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Overdose overload: Addicts in distress put the strain on first responders

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The opioid and heroin epidemic has created a growing number of drug overdoses, which are taking their toll on first responders in southern Colorado’s urban and rural areas – first responders who are charged with administering initial treatment at the scene and transporting distressed addicts to hospitals. Brandon Costerison, who is a spokesman for the National Council on Alcoholism an…

The opioid and heroin epidemic has created a growing number of drug overdoses, which are taking their toll on first responders in southern Colorado’s urban and rural areas – first responders who are charged with administering initial treatment at the scene and transporting distressed addicts to hospitals.
Brandon Costerison, who is a spokesman for the National Council on Alcoholism and Drug Abuse and based out of the St. Louis area, says there are two trends coming out of the opioid and heroin epidemic. The first is positive: Hospitals, once overdosed addicts are brought to their facilities for initial treatment, have been more and more able to put those addicts into long-term treatment programs with the help of community support. Costerison likens overdoses to heart attacks in that essential follow-up treatments concentrating on “high blood pressure and all the other things that caused the heart attack” are needed for preventing heart failures in the future. He adds that not all communities, particularly those in rural areas, can offer follow-up treatments for addicts who overdosed and who often leave the hospitals and/or incarceration without getting the treatment they need to get off drugs and prevent future overdoses.
The second trend, though, is most disparaging: the high number of overdosing addicts has put a strain on first responders to get overdose patients through emergency room doors. Costerison says that emergency medical technicians have about two to three hours to get opioid addicts who overdose to the hospital. He adds that he has relatives in the Pueblo area and wonders about the toll put on EMTs in southeast Colorado’s rural areas, where the nearest medical facility could be as far as 45 miles away or even greater.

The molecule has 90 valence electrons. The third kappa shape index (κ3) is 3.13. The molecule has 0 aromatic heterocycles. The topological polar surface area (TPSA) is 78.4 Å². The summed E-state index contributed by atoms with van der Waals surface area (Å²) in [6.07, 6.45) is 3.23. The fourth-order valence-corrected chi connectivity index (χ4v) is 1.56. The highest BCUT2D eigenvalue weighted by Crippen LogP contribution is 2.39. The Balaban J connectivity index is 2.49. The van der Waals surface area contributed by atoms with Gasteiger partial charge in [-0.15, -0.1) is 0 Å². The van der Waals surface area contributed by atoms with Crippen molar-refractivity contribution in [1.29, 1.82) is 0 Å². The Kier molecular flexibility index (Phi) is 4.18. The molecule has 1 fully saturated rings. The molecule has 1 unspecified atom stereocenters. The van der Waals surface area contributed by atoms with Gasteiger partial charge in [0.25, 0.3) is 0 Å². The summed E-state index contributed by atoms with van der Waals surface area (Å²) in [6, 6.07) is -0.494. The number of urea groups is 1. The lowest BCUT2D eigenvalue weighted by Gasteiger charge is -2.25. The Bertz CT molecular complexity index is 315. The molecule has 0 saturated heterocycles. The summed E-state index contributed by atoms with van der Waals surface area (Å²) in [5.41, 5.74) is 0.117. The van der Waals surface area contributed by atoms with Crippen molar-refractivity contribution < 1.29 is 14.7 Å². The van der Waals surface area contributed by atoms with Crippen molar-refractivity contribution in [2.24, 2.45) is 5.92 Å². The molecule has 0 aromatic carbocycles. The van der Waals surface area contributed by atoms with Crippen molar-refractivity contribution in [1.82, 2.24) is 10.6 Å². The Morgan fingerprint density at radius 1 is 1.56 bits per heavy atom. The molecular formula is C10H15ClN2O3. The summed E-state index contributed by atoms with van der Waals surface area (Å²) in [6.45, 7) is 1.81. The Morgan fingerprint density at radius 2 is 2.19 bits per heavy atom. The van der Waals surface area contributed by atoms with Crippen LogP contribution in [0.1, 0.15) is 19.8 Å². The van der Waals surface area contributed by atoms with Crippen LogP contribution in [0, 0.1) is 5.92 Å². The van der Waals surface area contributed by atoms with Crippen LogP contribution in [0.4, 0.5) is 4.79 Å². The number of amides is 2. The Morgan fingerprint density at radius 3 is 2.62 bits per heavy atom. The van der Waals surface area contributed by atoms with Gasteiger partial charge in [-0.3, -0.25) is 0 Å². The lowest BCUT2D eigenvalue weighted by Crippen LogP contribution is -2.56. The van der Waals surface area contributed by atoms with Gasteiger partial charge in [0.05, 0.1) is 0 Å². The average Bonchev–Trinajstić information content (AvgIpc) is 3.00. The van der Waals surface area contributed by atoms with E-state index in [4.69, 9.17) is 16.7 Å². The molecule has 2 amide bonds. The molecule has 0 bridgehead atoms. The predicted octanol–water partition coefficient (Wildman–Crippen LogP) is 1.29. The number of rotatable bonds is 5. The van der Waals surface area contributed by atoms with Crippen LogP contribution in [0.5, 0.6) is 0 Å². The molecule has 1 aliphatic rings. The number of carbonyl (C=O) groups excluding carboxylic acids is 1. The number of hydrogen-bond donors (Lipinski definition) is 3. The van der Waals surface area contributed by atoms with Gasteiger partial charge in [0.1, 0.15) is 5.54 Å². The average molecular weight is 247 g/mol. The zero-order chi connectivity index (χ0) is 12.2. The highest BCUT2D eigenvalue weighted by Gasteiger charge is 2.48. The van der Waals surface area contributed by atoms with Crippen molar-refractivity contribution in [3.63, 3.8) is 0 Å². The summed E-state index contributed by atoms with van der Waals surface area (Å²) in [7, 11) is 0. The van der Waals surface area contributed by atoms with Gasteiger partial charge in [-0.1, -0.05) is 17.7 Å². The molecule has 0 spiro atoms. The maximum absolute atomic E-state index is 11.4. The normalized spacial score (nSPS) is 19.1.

Third strike, and done?

As for the toll overdoses take on a community in terms of dollars and cents, Costerison refers to a June 28th story appearing on the USA Today website about an Ohio town that has suffered such financial losses from repeat opioid overdose calls that its city council morbidly discussed a three-strikes rule. Middletown, Ohio, which has less than half the population of Pueblo, actually ruminated over leaving a distressed opioid addict for dead if that person was treated and taken to the hospital by the city’s EMTs for an overdose two times prior.
The city council cited, among other things, the high cost of Narcan, the drug used to counter the effects of an opioid overdose. “That somebody’s life is only worth a few bucks is really disconcerting,” Costerison says.
A call last month to Middletown city media representative Shelby Quinlivan humanely revealed that the three-strikes discussion “went nowhere” and the councilman who brought up the idea did not get re-elected and will leave his post this month.
Thankfully, a discussion like the one had by the Middleton City Council would be highly improbable in Pueblo.
Pueblo Fire Chief Shawn Shelton explains that, although his firefighters are also trained as EMTs, they don’t take anyone to the hospital and in at least some cases don’t administer Narcan. He says the City of Pueblo contracts with a Greenwood Village-based national company called American Medical Response or AMR for those services. (AMR has a similar contract with Canon City.)

In AMR’s hands

In regards to opioid and heroin overdoses, Pueblo firefighters and police officers usually arrive at the scene first, then call AMR, which sends EMTs and an ambulance. The AMR EMTs in many cases administer the Narcan and then transport the overdose patient to the hospital. AMR then bills the patient or the patient’s insurance provider for the Narcan and services rendered. The only expense for the city is for the firefighters to call and observe the AMR EMTs, and those firefighters would be on duty anyway.
Also Shelton’s firefighters have observed that, like in Middletown, there have been a number of addicts in Pueblo who repeatedly overdose, but figures on just how many were not readily available.
As an aside, the fire chief says Narcan, which is also known by the generic name naloxone, is only a temporary fix that lasts a relatively short time before the negative symptoms of the overdose – vomiting, dizziness, seizures, etc. – return. Shelton says addicts often get angry after the Narcan is administered (to help save their lives) because it interrupts or ruins the heroin high for which they paid a lot of money to buy on the street.
Mike Lening is operations manager for AMR’s South Region, which serves Pueblo, most of Pueblo County (except for Rye and Beulah), and Fremont County. He says an increase in opioid overdoses across his region “makes it tougher” on his company’s resources (EMTs and equipment). As for the cost of treating overdosing addicts, who most often cannot pay for AMR’s services, Lening says his EMTs do not curtail their services based on someone’s perceived inability to pay for them. He add…
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